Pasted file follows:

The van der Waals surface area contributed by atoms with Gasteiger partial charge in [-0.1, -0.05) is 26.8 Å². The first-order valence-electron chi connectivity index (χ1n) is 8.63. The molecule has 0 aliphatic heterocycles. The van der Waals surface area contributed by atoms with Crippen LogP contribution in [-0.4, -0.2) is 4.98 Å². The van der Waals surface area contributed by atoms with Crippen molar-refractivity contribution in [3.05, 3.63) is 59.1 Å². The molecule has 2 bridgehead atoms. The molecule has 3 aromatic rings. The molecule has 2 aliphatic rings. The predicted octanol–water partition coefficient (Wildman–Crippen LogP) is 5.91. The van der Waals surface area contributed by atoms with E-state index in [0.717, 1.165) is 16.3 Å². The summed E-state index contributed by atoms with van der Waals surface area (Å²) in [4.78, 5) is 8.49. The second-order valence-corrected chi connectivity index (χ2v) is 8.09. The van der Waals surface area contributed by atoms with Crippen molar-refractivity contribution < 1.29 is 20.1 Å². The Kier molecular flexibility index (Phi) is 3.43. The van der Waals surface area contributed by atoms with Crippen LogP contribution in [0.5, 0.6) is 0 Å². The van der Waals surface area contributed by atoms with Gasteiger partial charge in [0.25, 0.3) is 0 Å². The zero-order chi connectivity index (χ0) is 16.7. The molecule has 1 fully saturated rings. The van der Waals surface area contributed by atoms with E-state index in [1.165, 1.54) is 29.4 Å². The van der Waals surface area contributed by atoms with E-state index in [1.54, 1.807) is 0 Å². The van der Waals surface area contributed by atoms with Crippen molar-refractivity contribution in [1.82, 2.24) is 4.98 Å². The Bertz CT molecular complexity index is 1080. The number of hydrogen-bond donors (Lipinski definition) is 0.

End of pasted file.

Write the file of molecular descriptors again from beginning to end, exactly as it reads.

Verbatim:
The van der Waals surface area contributed by atoms with Gasteiger partial charge in [-0.1, -0.05) is 26.8 Å². The first-order valence-electron chi connectivity index (χ1n) is 8.63. The molecule has 0 aliphatic heterocycles. The van der Waals surface area contributed by atoms with Crippen LogP contribution in [-0.4, -0.2) is 4.98 Å². The van der Waals surface area contributed by atoms with Crippen molar-refractivity contribution in [3.05, 3.63) is 59.1 Å². The molecule has 2 bridgehead atoms. The molecule has 3 aromatic rings. The molecule has 2 aliphatic rings. The predicted octanol–water partition coefficient (Wildman–Crippen LogP) is 5.91. The van der Waals surface area contributed by atoms with E-state index in [0.717, 1.165) is 16.3 Å². The summed E-state index contributed by atoms with van der Waals surface area (Å²) in [4.78, 5) is 8.49. The second-order valence-corrected chi connectivity index (χ2v) is 8.09. The van der Waals surface area contributed by atoms with Crippen molar-refractivity contribution < 1.29 is 20.1 Å². The Kier molecular flexibility index (Phi) is 3.43. The van der Waals surface area contributed by atoms with Crippen LogP contribution in [0.5, 0.6) is 0 Å². The van der Waals surface area contributed by atoms with Gasteiger partial charge in [0.25, 0.3) is 0 Å². The zero-order chi connectivity index (χ0) is 16.7. The molecule has 1 fully saturated rings. The van der Waals surface area contributed by atoms with E-state index in [1.165, 1.54) is 29.4 Å². The van der Waals surface area contributed by atoms with E-state index in [1.54, 1.807) is 0 Å². The van der Waals surface area contributed by atoms with Crippen molar-refractivity contribution in [1.82, 2.24) is 4.98 Å². The Bertz CT molecular complexity index is 1080. The number of hydrogen-bond donors (Lipinski definition) is 0.